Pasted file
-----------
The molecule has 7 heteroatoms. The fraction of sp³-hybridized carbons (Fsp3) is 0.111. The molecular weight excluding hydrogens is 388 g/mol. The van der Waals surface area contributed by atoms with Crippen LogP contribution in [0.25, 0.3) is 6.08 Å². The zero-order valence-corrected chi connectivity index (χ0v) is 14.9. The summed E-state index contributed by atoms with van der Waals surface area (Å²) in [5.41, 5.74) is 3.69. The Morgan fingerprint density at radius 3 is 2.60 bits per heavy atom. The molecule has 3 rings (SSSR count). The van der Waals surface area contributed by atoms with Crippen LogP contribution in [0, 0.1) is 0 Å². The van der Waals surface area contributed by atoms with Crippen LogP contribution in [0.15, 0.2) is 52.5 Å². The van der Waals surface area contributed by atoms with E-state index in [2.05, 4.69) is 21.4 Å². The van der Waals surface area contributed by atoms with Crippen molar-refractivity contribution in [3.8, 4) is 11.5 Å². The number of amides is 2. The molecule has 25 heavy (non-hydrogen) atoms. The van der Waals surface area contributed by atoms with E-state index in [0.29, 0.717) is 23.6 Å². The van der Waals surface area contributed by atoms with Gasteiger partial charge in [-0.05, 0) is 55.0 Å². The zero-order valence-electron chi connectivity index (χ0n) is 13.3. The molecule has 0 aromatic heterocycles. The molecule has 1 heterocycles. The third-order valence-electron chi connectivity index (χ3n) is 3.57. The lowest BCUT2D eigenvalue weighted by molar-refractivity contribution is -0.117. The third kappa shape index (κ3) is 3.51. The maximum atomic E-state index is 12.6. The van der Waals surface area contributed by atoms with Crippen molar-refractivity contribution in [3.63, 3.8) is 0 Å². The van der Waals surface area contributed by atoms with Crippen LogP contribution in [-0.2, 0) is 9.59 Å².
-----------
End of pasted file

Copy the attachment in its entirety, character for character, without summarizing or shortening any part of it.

The molecule has 7 heteroatoms. The fraction of sp³-hybridized carbons (Fsp3) is 0.111. The molecular weight excluding hydrogens is 388 g/mol. The van der Waals surface area contributed by atoms with Crippen LogP contribution in [0.25, 0.3) is 6.08 Å². The zero-order valence-corrected chi connectivity index (χ0v) is 14.9. The summed E-state index contributed by atoms with van der Waals surface area (Å²) in [5.41, 5.74) is 3.69. The Morgan fingerprint density at radius 3 is 2.60 bits per heavy atom. The molecule has 3 rings (SSSR count). The van der Waals surface area contributed by atoms with Crippen LogP contribution in [0, 0.1) is 0 Å². The van der Waals surface area contributed by atoms with Crippen LogP contribution in [0.15, 0.2) is 52.5 Å². The van der Waals surface area contributed by atoms with E-state index in [2.05, 4.69) is 21.4 Å². The van der Waals surface area contributed by atoms with Crippen molar-refractivity contribution in [3.8, 4) is 11.5 Å². The number of amides is 2. The molecule has 25 heavy (non-hydrogen) atoms. The van der Waals surface area contributed by atoms with E-state index in [0.29, 0.717) is 23.6 Å². The van der Waals surface area contributed by atoms with Gasteiger partial charge in [-0.05, 0) is 55.0 Å². The zero-order valence-electron chi connectivity index (χ0n) is 13.3. The molecule has 0 aromatic heterocycles. The molecule has 1 heterocycles. The third-order valence-electron chi connectivity index (χ3n) is 3.57. The lowest BCUT2D eigenvalue weighted by molar-refractivity contribution is -0.117. The third kappa shape index (κ3) is 3.51. The maximum atomic E-state index is 12.6. The van der Waals surface area contributed by atoms with Crippen molar-refractivity contribution in [3.63, 3.8) is 0 Å². The van der Waals surface area contributed by atoms with Crippen LogP contribution in [-0.2, 0) is 9.59 Å².